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first person

Rachel Wada

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My husband of 47 years clutches his walker, nine-metres back from the exit doors. Any closer and his wander-alert bracelet sets off the alarm, and after many breaches, he knows this. So he waits just out of range, which is almost more than he can bear. He’s keen to get away, to be in the van with me, where he’ll be understood, and where, most importantly, he can smoke.

As I approach the glass doors from outside, he’s bouncing at the knee like a kid in a Jolly Jumper. His eyebrows fly and a huge grin lights his face. He wears well-worn jeans, a Levi shirt, his black cowboy boots and his black trucker’s cap. He’s worn versions of this all the years of our marriage, and I wouldn’t change any of it. The utter familiarity of him causes my heart to lurch and my bones to melt.

How can our lives have come to this?

There’s no question that I’ll always be there. This frail man is my manly long-haul trucker, my hero. He parlayed years of long-haul road experience into an assistant manager position and became the “go-to” guy when ships arrived in Vancouver, spending long days at Vancouver’s docks expediting freight, a task never before undertaken by trucking companies. He learned how to sweet-talk the forklift guys, with cases of beer if necessary, to get the load placed where it needed to be. After 35 years in the business, he knew just where to lay a heavy load of pipe to achieve equal balance and weight, saving his company hundreds of dollars in fines at the scales. Blessed with a good eye and quick-mental-math abilities, he could calculate weights and widths, converting from Imperial to metric in a flash.

Now his trucking days are over, but he still loves to be “on the road” with me. He has survived a brain tumour, heart disease and collorectal cancer, but these days, a slow-moving dementia has him in its grip. The inventive mind that wrote and published two books of funny trucking stories in retirement can no longer think logically or retain information. His speech is garbled as he struggles to remember words, and I must often rely on tone or inflection to catch his meaning. Our saving grace is his indomitable spirit. He is always cheerful.

Now I’m inside. The friendly receptionist smiles as I pass her desk. She’s very young, and as her face lights up, I can see that she has something to tell me, something she finds amusing and is quite certain will delight me, too.

“He told me ‘a friend’ was coming,” she chuckles, unaware of the effect this might have on me. It’s a small joke, meant well, and certainly bearable, but it's another small stab to the heart. He’s never referred to me as “a friend” before. Will we soon reach the stage where he doesn't know who I am?

“It’s all right,” I tell myself. But it hurts. After 47 years together, it’s another measure of how I’m losing him. Admirably, he himself does not fear death.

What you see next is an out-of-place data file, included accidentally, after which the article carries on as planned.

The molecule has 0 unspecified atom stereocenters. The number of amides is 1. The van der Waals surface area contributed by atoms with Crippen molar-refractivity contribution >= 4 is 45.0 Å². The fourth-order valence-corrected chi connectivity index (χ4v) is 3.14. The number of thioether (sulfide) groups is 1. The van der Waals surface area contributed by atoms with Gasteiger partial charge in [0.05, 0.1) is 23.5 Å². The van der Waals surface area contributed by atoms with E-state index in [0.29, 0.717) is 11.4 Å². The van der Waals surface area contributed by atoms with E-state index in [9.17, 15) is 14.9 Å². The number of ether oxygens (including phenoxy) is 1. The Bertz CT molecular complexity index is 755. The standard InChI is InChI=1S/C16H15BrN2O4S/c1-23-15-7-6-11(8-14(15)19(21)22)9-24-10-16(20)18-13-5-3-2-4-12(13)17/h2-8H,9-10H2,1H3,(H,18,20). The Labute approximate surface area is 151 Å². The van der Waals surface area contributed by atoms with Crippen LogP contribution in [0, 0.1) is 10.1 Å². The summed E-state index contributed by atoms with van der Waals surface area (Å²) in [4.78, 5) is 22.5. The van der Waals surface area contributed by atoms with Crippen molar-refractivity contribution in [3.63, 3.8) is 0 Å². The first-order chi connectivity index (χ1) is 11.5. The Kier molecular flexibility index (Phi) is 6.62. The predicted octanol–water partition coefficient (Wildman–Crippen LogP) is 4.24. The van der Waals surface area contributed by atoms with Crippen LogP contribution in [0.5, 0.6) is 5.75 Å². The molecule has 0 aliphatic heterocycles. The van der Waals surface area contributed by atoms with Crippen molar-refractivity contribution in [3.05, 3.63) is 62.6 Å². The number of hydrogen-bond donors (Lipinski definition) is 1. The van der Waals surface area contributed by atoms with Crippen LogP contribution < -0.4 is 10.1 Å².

“I’m 76 years old!” he boasts. “I'm ready to go anytime.”

Yes, I know you’re frail. But I still I need you.

I hurry across the carpet, as his impatience may make him push his walker over the alarm barrier. He’s still standing on the linoleum, bobbing up and down, his arms now stretching toward me.

“Don’t fall!” I pray inwardly. Beside him now, I wrap my own arms around his thin, little frame and we hold each other tight for a long moment, whispering sweet nothings, reassuring one another and ourselves of our unbreakable bond. Only 24 hours have passed, but it seems like a week.

After signing him out and disarming the wander-guard, I wave him forward. He shuffles the walker along, trying to hurry, then frees a hand to wave at the receptionist.

“Goodbye, you!" he beams in that genial way that endears him to all, even perfect strangers, whom he greets as if he’s known them all his life. We’re now out of San Quentin, as he calls it. For the next two hours, we’ll drive around the suburbs together, laughing and talking nonsense and singing She’ll Be Comin' Round the Mountain or You Are My Sunshine. We’ll stop at the Tim Hortons' drive-through for coffee, then, with the motor turned off, we’ll sit in the vast parking lot watching huge airplanes descend toward the airport.

Best of all, for him, will be smoking in a warm car. It’s a luxury, as the “home” allows only seven per day, supervised. The van is more welcoming; it has become his last refuge, a cozy place where he can travel the city streets as he did in his trucking days. It is our gypsy caravan, a place where life can be normal once more.

“I just love driving around like this!” he says. “I could do it all afternoon.” Because he can. He counts the Skytrain cars, offers driving tips and comments on each truck we pass.

“There's a tandem Kenworth!” he exclaims, as if he's never seen one.

To extend the outing, we crawl along the side streets, passing silly judgments on houses. “There’s a 42-er!” he says, meaning “old” (built in 1942, though 1952 is more likely). We scorn the ones that still have stucco.

“Wow! Look at that newbie!” he raves, drooling over some modern mansion much larger than our own 1980s bungalow. He babbles away, and I agree to it all, even though much of it makes no sense.

Ten minutes later, he repeats. “I sure love this car! I could drive around all day.”

I note the repetition, but his trucker's heart touches me, and if it weren’t for the sore legs that come with too much sitting, I could drive with him all day too.

Margaret Nelson lives in Vancouver.

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